Zentner: One of my favorite parts about the practice of law is that it is always evolving. I have a general corporate practice, but over time and with the effort of a team approach, my colleagues and I have developed niche practice areas dealing with supply chain management as well as customs, tariff and trade matters. This evolution in niche practice areas was driven primarily by needs from our team’s clients; however, the firm has embraced this growth opportunity and has allowed us to use our expertise to assist other firm clients as well.

AALM: Can you share how you work with your partnering attorneys? How does having a team help provide the best legal advice to your clients?

Zentner: Simply the best part of my career is the company that I keep with colleagues and clients. The legal team that I have been a part of spans decades – we have worked together through the ups and downs that life provides and continue to loyally serve our clients together. We take a collaborative approach, meaning, we shift clients and projects across practice groups as the need arises. Clients know that they are in the best hands possible when given to a colleague for assistance.

Heather Marx

Heather MarxAALM: Tell us what stands out to you about your firm’s culture.

Marx: When we opened Cozen O’Connor’s Minneapolis office in 2013 as part of the first wave of large national firms entering this market, I continually heard from our new colleagues about Cozen O’Connor culture and how it distinguishes our firm from others. While I thought at the time that that was the routine pitch every firm gives as part of their integration process, what I learned in practice is that you actually can’t oversell how fantastic the culture is at our firm. We have the privilege of working with the most dedicated, supportive, pioneering, and truly fun group of professionals that I have encountered, and they inspire me to push myself and my practice to new heights so that I am doing everything I can to foster and build our firm’s community.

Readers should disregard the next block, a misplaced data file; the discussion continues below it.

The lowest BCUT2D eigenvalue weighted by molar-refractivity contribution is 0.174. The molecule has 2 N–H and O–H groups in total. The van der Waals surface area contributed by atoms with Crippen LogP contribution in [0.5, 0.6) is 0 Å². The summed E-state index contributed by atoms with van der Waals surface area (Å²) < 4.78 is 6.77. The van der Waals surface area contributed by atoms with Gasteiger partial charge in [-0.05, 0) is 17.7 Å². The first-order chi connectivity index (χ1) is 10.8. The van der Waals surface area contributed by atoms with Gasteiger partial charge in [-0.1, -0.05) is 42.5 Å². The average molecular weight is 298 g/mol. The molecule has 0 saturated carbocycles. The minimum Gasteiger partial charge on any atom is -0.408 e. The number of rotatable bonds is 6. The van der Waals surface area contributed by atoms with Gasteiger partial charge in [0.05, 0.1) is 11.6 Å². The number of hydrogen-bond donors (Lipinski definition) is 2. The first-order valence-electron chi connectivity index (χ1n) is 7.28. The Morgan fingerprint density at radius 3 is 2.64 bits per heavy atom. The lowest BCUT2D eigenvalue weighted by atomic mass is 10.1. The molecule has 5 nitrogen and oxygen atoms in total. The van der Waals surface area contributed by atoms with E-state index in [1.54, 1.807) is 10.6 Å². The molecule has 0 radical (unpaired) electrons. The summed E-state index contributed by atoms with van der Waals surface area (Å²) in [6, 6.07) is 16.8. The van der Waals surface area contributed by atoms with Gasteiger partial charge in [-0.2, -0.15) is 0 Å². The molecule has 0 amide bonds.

AALM: What have you found surprising about the practice of law that you didn’t anticipate when you started out?

Marx: I had no appreciation for just how dynamic my practice would become. While I expected the litigation practice to bring new challenges with each case, what I have found surprising is how the changes in the economic and political climates have pushed my practice to include areas like the trade remedies practice that our office recently started at Cozen O’Connor. My part within that trade remedies practice is to provide our clients advice and advocacy in some of the most challenging and nuanced avenues of trade and customs disputes, both in the regulatory and private sector context, and I would never have anticipated when I started practicing 17 years ago that I would find myself in this type of a cutting-edge arena.